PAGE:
Shabaan’s circle of global friends also includes Bobby Sager, an American billionaire who expresses his gratitude for the “first-hand perspective” he got from visiting the “Ummayyad mosque, souk, coffee shops, and even a hammam (Turkish bath).” In a leaked email, Sager writes that his visit helped him see the country without the “distorting filters of the media,” referring to numerous international articles describing the unrest provoked in Syria by a popular movement seeking dignity and freedom whose existence Syrian government media have never officially acknowledged.
Shaaban`s leaked emails display a gallery of Western professionals from different fields, including a few journalists who were officially invited to the country after the uprising started. All were bound to Assad’s seemingly reform-minded circle through a system of mutual favors and exchanges, personal friendships, and business interests. These relationships have been and continue to be forged by mutual complaisance, indulgence, material comfort, and pleasure. They reveal how deeply the Syrian regime was intertwined with Western elites and to what extent the latter were enmeshed with what the West now largely labels as “the dictatorship.”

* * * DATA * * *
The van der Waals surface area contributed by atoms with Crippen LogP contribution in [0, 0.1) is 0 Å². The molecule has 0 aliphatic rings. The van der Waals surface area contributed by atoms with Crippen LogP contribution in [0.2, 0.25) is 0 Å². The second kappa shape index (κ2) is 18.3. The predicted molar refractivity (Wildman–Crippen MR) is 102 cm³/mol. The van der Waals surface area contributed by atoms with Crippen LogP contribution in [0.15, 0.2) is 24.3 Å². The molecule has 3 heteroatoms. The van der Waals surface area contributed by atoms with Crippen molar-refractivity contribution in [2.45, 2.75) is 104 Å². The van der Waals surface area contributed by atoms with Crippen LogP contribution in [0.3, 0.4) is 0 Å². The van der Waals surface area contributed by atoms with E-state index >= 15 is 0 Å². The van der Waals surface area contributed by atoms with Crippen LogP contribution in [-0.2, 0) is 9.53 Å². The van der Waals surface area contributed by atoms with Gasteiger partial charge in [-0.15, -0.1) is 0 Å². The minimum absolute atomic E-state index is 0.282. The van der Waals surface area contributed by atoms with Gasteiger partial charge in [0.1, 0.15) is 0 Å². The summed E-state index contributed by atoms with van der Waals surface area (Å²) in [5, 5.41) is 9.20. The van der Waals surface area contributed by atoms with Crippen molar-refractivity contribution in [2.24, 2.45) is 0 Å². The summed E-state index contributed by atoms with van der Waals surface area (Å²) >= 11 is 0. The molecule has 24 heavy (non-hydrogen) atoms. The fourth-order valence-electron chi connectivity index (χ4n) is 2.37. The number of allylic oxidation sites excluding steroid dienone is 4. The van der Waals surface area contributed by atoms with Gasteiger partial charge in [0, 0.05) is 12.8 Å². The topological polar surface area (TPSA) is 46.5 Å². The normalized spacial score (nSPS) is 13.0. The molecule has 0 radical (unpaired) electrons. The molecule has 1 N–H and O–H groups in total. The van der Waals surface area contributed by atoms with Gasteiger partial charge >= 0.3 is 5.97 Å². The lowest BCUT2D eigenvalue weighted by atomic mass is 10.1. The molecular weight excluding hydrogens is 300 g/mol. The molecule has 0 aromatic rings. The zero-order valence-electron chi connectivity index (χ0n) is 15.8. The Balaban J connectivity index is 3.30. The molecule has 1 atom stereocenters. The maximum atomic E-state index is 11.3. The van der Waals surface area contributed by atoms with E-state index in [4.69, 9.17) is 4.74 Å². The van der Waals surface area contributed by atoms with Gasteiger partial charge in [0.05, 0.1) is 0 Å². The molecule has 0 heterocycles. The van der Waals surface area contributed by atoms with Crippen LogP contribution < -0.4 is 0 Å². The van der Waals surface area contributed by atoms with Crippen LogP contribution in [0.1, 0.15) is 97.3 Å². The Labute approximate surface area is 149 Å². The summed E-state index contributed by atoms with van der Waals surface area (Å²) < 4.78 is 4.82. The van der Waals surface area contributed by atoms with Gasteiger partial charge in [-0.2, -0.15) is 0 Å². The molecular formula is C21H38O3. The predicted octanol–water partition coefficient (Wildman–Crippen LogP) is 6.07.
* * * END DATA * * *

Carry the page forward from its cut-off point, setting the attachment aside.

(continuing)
Anonymous-leaked emails also shed light on the ability of seeming reformists in Syria to master the universal vocabulary of neoliberalism and globalization through their use of words like “empowerment”, “entrepreneurship,” and “self-initiative”—terms that Westerners’ ears pretend to interpret as a guarantee that a more democratic system would somehow match the opening up of the Syrian market.
As a Western diplomat told me in Damascus a few weeks after the uprising started, “They fooled us. We thought they were like us, ’cause they were speaking the same language as us.” This sentence reveals a dangerous but very common assumption in the West: “us” is good. The fact that Assad’s entourage was speaking the same language “as us” has led to the misleading interpretation that they were going to comply with “our” values—those supposedly on the right side of history.
However, Butheina Shaaban’s inbox and the network of relationships disclosed by the Anonymous leaks prove that the situation is indeed a bit more complex than simply an “us” versus “them” scenario.